For the long-term evaluation of course and outcome of schizophrenia, Häfner and an der Heiden  demanded a multidimensional approach. In their opinion, it would be deficient to merely consider the global psychopathological state at follow-up. Therefore they distinguished between clinical, symptom related outcome and different aspects of the social outcome (e.g., family, living situation, education, and occupation). Thus we followed such a multidimensional approach of assessing the outcome of EOS.
Various methodological limitations are inherent to this study. As the study was designed as a retrospective follow-up of all schizophrenic patients admitted to the Department of Child and Adolescent Psychiatry in Wuerzburg between 1990 and 2000, our sample may only be representative for inpatient treatment. Compared to all patients, there might be a slight bias towards the range of more severe cases. On the other hand, it could also be possible that the group of patients willing to be reassessed might reveal less severity of symptoms compared to the group that was not agreeable to join the study.
Because of the retrospective assessment no reliable data concerning the treatment between first admission and follow-up could be collected.
Compared to other studies about the outcome of EOS, we had a relatively high dropout rate as many patients (44%) refused to participate.
Another limitation relates to the study design. In this study, only cross-sectional data were collected concerning the psychopathological and psychosocial outcome. Therefore, it is not possible to decide if a participant without severe psychopathological symptoms can be categorized as sane or remitted between two psychotic episodes. Another shortcoming deals with the mail survey as such. It is a fact that the self-report data of former schizophrenic patients about the psychopathological outcome are less reliable than rating scales done by experienced clinicians. We tried to minimize this limitation by collecting information about psychopathological and psychosocial outcome derived from semi-structured telephone interviews with patients and significant others before and after receiving the questionnaires.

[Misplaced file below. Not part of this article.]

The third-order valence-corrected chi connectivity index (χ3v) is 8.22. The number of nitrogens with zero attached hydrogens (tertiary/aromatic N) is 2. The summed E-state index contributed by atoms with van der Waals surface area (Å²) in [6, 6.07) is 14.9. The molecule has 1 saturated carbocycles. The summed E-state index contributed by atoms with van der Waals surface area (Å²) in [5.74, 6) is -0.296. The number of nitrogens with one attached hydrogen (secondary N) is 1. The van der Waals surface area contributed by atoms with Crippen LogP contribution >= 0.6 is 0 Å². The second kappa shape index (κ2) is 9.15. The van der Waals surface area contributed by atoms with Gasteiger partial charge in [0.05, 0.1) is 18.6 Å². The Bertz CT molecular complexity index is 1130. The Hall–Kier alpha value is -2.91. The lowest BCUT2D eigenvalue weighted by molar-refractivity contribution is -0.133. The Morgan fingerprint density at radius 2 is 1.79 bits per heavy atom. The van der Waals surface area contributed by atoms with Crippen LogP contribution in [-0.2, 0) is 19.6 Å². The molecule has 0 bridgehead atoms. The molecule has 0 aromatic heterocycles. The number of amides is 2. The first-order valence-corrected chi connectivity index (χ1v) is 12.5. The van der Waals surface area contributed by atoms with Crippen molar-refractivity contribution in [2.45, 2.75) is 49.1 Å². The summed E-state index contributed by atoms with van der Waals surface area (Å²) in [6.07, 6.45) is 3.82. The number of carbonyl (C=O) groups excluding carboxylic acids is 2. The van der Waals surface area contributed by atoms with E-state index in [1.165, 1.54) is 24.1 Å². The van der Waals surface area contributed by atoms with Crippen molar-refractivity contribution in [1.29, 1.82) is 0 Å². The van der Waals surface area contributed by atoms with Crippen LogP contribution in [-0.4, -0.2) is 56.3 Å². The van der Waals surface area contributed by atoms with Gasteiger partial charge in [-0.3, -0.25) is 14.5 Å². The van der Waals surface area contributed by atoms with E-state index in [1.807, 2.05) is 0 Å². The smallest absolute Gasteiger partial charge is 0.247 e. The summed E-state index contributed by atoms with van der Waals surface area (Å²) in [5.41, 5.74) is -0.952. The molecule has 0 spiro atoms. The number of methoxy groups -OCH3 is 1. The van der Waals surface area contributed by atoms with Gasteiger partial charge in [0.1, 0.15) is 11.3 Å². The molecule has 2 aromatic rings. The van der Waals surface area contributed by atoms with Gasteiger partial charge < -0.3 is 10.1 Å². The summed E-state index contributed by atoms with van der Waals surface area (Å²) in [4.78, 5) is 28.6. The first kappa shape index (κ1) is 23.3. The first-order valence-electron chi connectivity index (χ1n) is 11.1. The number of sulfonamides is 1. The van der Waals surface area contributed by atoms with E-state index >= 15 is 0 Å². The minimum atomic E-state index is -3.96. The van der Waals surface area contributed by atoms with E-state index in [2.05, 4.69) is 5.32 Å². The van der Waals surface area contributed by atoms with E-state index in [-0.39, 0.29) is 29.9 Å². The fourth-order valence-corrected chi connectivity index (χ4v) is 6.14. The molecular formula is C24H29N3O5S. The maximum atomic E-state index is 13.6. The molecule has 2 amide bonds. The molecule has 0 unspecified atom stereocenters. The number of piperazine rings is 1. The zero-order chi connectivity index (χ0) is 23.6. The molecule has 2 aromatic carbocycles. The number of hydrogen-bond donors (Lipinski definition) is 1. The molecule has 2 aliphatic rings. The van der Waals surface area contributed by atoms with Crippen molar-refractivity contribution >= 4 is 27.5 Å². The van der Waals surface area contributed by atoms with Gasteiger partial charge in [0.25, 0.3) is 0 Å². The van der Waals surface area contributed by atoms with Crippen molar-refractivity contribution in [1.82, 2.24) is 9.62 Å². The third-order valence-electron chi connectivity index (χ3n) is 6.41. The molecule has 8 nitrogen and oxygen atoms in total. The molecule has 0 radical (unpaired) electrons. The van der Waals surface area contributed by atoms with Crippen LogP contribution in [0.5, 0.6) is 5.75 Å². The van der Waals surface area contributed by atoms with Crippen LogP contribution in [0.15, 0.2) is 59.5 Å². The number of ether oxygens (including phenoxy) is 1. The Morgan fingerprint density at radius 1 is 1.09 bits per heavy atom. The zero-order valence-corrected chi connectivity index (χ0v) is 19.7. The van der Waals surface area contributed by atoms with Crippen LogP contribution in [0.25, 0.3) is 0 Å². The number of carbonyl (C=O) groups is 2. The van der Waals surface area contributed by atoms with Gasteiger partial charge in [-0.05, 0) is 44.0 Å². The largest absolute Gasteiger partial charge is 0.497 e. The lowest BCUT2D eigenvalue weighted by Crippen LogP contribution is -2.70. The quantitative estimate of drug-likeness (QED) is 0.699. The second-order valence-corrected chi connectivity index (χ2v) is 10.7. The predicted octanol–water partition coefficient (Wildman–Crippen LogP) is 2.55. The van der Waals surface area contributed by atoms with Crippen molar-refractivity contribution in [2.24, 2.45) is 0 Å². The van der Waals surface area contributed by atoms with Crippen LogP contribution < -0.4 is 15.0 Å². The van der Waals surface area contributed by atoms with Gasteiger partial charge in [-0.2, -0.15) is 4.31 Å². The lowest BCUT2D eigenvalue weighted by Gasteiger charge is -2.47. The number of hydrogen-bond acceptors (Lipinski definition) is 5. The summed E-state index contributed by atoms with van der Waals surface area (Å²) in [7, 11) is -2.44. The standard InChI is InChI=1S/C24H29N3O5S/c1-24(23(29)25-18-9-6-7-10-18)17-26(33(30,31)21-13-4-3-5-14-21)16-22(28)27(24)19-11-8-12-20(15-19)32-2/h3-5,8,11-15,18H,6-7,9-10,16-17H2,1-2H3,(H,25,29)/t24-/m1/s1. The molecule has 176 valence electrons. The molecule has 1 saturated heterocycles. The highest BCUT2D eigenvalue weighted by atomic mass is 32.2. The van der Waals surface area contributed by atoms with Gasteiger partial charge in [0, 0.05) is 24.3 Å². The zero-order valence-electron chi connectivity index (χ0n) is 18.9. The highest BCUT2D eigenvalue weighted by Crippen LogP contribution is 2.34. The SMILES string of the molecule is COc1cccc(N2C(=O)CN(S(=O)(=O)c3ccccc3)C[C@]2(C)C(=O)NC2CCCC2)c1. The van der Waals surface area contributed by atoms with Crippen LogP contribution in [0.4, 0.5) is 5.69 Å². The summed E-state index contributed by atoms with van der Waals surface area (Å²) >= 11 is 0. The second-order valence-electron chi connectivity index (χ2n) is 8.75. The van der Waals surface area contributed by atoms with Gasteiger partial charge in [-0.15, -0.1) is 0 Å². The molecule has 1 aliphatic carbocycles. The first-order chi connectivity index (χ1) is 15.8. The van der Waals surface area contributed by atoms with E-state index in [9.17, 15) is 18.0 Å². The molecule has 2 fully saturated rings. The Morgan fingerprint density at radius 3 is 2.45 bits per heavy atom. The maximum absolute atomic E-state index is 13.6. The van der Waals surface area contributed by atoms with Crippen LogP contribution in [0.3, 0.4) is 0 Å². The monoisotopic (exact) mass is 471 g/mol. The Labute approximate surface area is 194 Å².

Nevertheless, the main results of our study are in accordance to the results of other studies (see also Table 1). Overall, the psychopathological outcome of our study can be judged as poor. Every fifth patient displayed acute schizophrenic symptoms at follow-up and almost one third reported symptoms of depression. The unfortunate prognosis of EOS is emphasized by the high number of patients who are in outpatient treatment at follow-up. The high percentage of suicidality (37.0%) under this patient population also underlines the serious life impact of schizophrenia.
Evidence shows that former patients have severe problems in social life, implying that the early beginning schizophrenia impaired their psychosocial development. For example, almost half of the patients lived with their parents at follow-up. This number is twice as high as in the general population of young adults. For comparison, a general population survey  revealed that only one in four Germans between the ages of 18 and 30 lives with her/his parents. The current data correspond well with previous findings by Schmidt et al. . In accordance to other studies , one third lived under assisted or semi-assisted living conditions. Only 5 out of 27 patients managed to live independently and autonomously.
Our study replicated the results by Fleischhaker and his colleagues  demonstrating that former schizophrenic patients achieve a lower educational degree on average and show higher school drop-out rates. For comparison, the general rate of achievement of different educational diplomas among Germans between the ages of 25 and 30 shows that only 3% had not graduated (18.5% of our sample) . 69% graduate from grade 9 or 10 (59.2% of our sample) and 28% achieve the high-school equivalence "Gymnasium" (11.1% in our sample). As a consequence, educational problems led in many cases to occupational difficulties. Only a small percentage of former patients was able to find an occupation in the open market or study at university. Concerning the number of patients working on a sheltered basis or in a clinical setting (48.1%), this study compared well to prior findings by Fleischhaker et al .
As we also try to reassess former schizophrenic patients by face-to-face interviews (including PANSS, SPM, d2), a comparison of these data with the results of our mail survey is intended.
Schizophrenia with early onset has an overall poor prognosis. Our study punctuates the findings of previous studies; the psychopathological and psychosocial outcome can generally be rated as poor for EOS. In contrast, adult long-term studies have often reported better outcomes concerning the schizophrenic symptoms and social adjustment. Our outcome supports Häfner's  opinion that an early onset leads to a dilapidated psychosocial outcome since many social developmental tasks are not yet completed by teenagers (e.g., the establishment of social roles, school graduation). Therefore, rehabilitation and social integration are imperative in the therapy of VEOS and EOS besides the necessary antipsychotic medication and psychotherapeutic support.